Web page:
“A” has a double meaning. ,,, First, set attainable goals—there is no sense in setting goals that you have no hope of achieving. It’s okay to set the bar high, but don’t set yourself up for failure and frustration.

Actions define how you plan to achieve your goal—the strategy and plan you will use to accomplish what you need to do. It might be a simple set of guidelines or a sequence of steps that make up a plan. Longer-term or more difficult goals may list a series of subgoals that you establish and track individually.

Continuing with our target weight example, five pounds per week may be too aggressive. A reduction rate of one pound per week is probably more realistic.

An important point to make at this time is, as you think about and formulate the details of your SMART goals, you may need to adjust your initial assumptions. With the noted adjustments, our goal now reads, “My goal is to achieve a target weight of 180 pounds. I’ll monitor progress weekly, and I have a target reduction rate of one pound per week.” Confidently and with specificity in mind, you record your actions as: 1) Eat a balanced diet of no more than 1,700 calories per day; 2) Exercise every day by walking or engaging in other activities that burn at least 300 calories.

– Slide 6 –

Reward – How you benefit by achieving the goal

• This is why you want to achieve your goal
• It is the sense of fulfillment and the benefit you will
realize when you complete it.
• Consider a goal’s value
• Consider opportunity costs

The Rewardis why you want to achieve your goal. It is the sense of fulfillment and the benefit you will realize when you complete it. You aren’t going to put forth a lot of effort trying to achieve something that doesn’t provide a sufficient return, so reflect early about what is motivating you and what you expect to get from achieving your goal. Consider a goal’s value while accounting for both the trade-offs with other goals and how you will spend your finite time and energy.

Achieving our target weight, for example, provides feelings of strength and vigor, potential for longer life, and lower health care costs. That’s worth striving for!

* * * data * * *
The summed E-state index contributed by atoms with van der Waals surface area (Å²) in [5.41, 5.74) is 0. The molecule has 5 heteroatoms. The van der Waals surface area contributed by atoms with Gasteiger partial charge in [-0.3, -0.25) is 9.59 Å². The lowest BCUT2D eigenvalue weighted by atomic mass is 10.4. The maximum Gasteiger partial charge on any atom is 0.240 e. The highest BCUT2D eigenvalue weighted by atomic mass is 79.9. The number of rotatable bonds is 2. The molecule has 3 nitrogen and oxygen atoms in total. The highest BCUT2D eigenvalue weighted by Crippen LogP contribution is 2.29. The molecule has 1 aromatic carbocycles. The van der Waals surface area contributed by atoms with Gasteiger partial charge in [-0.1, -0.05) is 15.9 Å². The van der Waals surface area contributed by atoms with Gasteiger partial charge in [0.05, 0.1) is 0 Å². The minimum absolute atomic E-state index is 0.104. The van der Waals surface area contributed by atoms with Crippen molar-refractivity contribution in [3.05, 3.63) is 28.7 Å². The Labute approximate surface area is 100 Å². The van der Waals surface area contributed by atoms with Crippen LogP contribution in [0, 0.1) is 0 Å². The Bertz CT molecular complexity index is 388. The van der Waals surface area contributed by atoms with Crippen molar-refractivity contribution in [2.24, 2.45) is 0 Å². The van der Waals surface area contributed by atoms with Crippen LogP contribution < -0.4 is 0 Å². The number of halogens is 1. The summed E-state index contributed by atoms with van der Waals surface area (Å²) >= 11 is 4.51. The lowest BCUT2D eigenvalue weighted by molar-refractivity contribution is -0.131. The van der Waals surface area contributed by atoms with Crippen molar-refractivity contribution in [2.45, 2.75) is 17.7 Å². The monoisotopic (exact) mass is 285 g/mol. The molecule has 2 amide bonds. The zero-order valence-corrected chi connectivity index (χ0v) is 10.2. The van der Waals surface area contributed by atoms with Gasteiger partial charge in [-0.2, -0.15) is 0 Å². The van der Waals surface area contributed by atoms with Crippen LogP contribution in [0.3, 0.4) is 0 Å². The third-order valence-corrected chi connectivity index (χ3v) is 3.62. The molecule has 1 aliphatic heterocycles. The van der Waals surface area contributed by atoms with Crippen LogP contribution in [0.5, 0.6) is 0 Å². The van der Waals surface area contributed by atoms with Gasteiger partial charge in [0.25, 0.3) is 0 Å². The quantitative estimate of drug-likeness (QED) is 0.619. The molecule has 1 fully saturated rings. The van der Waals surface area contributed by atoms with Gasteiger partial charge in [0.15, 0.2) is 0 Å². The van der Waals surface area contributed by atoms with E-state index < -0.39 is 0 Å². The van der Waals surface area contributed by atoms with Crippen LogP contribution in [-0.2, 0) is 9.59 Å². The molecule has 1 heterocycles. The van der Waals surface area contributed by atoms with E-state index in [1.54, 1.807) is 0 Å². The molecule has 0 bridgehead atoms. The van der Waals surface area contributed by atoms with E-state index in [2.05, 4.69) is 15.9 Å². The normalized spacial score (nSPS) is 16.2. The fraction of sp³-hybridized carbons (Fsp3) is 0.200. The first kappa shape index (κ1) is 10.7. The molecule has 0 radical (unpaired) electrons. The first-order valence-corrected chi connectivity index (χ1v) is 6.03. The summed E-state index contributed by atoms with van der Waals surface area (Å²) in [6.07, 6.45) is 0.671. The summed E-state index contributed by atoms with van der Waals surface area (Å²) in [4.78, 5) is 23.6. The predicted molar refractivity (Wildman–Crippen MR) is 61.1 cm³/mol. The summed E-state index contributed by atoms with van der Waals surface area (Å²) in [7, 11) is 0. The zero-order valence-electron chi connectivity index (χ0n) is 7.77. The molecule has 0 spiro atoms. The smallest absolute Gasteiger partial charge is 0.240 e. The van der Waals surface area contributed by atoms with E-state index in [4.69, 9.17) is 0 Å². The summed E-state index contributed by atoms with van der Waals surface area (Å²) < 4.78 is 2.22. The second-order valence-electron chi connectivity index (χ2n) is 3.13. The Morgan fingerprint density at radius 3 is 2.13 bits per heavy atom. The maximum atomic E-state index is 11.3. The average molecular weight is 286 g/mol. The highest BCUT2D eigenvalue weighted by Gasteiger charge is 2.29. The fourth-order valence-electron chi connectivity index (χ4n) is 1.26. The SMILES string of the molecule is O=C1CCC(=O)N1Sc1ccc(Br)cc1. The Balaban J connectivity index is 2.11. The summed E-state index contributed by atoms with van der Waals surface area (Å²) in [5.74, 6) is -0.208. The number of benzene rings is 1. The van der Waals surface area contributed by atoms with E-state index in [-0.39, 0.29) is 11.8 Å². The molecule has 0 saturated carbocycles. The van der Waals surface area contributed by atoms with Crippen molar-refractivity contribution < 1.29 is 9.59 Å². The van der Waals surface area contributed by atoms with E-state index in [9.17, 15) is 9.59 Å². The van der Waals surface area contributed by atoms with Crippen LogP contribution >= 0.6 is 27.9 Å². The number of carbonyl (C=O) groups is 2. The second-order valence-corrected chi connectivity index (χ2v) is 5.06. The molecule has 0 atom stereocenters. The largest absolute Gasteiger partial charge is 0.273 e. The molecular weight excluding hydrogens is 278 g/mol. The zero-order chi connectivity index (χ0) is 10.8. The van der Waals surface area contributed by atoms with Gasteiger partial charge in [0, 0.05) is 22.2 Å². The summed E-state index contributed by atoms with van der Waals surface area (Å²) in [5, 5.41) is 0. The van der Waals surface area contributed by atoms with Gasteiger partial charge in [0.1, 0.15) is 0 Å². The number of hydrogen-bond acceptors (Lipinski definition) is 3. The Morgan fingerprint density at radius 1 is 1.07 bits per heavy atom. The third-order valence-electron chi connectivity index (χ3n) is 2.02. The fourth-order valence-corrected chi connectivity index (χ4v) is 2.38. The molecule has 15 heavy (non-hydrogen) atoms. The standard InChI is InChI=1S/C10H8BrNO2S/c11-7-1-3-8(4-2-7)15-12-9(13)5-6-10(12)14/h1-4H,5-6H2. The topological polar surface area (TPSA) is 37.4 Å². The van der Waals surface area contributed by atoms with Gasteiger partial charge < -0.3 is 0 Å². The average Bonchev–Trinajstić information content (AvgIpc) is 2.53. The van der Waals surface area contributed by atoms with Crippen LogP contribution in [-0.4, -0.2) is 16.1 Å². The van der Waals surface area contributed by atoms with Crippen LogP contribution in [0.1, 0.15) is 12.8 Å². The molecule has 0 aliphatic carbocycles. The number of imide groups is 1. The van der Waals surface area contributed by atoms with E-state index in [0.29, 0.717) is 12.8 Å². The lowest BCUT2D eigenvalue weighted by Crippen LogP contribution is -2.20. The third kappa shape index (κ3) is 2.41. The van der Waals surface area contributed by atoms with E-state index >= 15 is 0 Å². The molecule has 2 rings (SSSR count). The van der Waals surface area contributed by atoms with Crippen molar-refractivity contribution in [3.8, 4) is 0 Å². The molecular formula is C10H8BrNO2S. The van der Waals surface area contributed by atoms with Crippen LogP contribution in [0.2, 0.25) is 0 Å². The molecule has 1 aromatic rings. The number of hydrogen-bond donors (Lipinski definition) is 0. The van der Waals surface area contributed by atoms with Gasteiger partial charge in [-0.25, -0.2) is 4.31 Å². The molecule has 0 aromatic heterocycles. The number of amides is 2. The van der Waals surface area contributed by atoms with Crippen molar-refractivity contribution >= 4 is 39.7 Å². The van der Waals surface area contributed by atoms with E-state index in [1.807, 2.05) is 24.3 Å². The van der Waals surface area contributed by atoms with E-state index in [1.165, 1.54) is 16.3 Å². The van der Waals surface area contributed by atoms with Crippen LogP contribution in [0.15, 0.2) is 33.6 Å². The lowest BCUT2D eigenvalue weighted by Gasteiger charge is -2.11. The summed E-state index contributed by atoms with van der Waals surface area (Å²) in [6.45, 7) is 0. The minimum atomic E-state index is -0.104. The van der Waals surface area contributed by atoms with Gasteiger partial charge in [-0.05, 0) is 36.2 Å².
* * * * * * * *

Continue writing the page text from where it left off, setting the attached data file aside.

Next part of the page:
– Slide 7 –

Target Date – The date you set to achieve the goal

• The target date provides when you are to achieve your goal.
• You can look forward to when you will receive the reward
• A date grounds your goal in reality

What is always coming and never arrives? Tomorrow! A goal with a specific date sets a deadline that will add a sense of urgency. The target date provides when you are to achieve your goal. With that date firmly in mind, you can look forward to the time you will receive the reward of achieving your goal. A date grounds your goal in reality, and it makes you rationalize your action plan in accordance with that date.

– Slide 8 –

Now you know what SMART Goals are!

Now you know what a SMART Goal is: It is Specific, stated in “end state” terms; it is measurable so you know when it is achieved and you can monitor progress; it is Attainable and you have an action plan; it is rewarding and beneficial once achieved, and you have a target date to achieve the goal.

– Slide 9 & Slide 10 –

I hope you found this video helpful, and if so, please share it with your friends using the icons below. Thank you for watching and have a great day!

Sample SMART Sheets:

printable-paper-template-goal-settings-ideas-on-pinterest-personal-development-download